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First up, we look at the behind-the-scenes maneuvering that led to a last-minute peace deal in Afghanistan over the weekend. Then, what’s going on with Bowe Bergdahl, the Army Sergeant captured by the Taliban in 2009 and freed May 31st? He’s back on active duty but refusing to speak to his parents. Next, we take a look at how architects are using drones to design buildings here in L.A. Then: the Peace Corps has the lowest number of volunteers in a decade. Why, and what does it say about how our culture has changed? Finally, we look at a race between the U.S. and England to map the human brain.

Banner Image: U.S. Secretary of State John Kerry (L) attends a Peace Corps Volunteer Swearing-in Ceremony in Rabat, Morocco on April 4, 2014

Inside U.S.-Afghanistan Election Negotiations 8 MIN, 24 SEC
The peace is fragile in Afghanistan. The recent presidential runoff there was riddled with fraud and threatened to break up the country. We take a look inside the frantic maneuvering that led to a last-minute deal brokered by Secretary of State John Kerry, announced over the weekend.

Carlotta Gall, New York Times (@carlottagall)

Anxious Moments for an Afghanistan on the Brink

Bowe Bergdahl Back on Duty 7 MIN, 32 SEC

In 2009, Army Sergeant Bowe Bergdahl was captured and held by the Taliban. He was freed May 31st of this year, in exchange for five Taliban suspects. Since then Bergdahl has been called a hero, then a traitor and a deserter. Now he’s back on active duty at Fort Sam Houston in San Antonio, but reportedly refusing to speak to his family. What’s going on with Bergdahl?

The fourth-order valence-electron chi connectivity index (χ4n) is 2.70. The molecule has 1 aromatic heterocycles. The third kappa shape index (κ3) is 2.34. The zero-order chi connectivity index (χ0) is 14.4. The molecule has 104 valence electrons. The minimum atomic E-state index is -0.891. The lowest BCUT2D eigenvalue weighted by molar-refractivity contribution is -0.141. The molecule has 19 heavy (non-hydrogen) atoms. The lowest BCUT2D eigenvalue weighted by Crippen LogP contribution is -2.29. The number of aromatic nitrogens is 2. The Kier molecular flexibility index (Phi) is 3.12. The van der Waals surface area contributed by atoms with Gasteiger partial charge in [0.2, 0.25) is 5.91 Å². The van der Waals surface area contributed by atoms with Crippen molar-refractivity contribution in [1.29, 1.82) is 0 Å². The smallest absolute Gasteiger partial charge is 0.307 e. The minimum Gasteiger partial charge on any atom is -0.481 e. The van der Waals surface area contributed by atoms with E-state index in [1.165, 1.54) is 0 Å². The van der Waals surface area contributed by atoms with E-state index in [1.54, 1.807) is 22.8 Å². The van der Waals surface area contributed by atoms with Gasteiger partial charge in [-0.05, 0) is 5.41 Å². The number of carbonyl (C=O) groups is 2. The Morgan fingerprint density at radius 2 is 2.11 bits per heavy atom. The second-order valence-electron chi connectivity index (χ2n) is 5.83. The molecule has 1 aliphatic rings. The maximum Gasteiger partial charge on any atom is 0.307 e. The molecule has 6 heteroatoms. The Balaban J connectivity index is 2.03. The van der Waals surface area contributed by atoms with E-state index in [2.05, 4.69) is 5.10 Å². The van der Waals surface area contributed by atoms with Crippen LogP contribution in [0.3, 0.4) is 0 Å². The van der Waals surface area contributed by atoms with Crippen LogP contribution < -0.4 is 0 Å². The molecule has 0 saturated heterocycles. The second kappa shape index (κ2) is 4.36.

Sig Christenson, San Antonio Express-News (@saddamscribe)

Drones and DnA 8 MIN, 42 SEC

The word “drone” generally conjures up images of military operations and shadowy surveillance. But what about luxury hotels and apartment towers? A growing number of architects are using unmanned aerial vehicles to design buildings — and running into some unexpected ethical dilemmas along the way. We look at how they’re being used here in LA.

Frances Anderton, Host, 'DnA: Design & Architecture' (@FrancesAnderton)

Peace Corps: Then and Now 14 MIN, 29 SEC

The Peace Corps, which has been sending Americans overseas to do aid work for 50 years, is struggling to recruit new volunteers. Today, it announced it’s changing its application process to try to drum up more interest. We look at the organization’s evolution over the years and what its shrinking popularity says about our culture.

Elizabeth Cobbs Hoffman, San Diego State University (@E_Cobbs_Hoffman)
Jessie Beck, Go Overseas (@beatnomad)

Mapping the Brain 7 MIN, 28 SEC

Europe and the U.S. are locked in a battle of the brains. A year and a half ago, the EU announced the Human Brain Project, a billion-dollar initiative to map the mysteries of the human mind. A few months later, President Obama proposed an American version: the Brain Research through Advancing Innovative Neurotechnologies Initiative. We look at the snags complicating these efforts on both sides of the pond.

Jonathan Webb, BBC (@jjbw)

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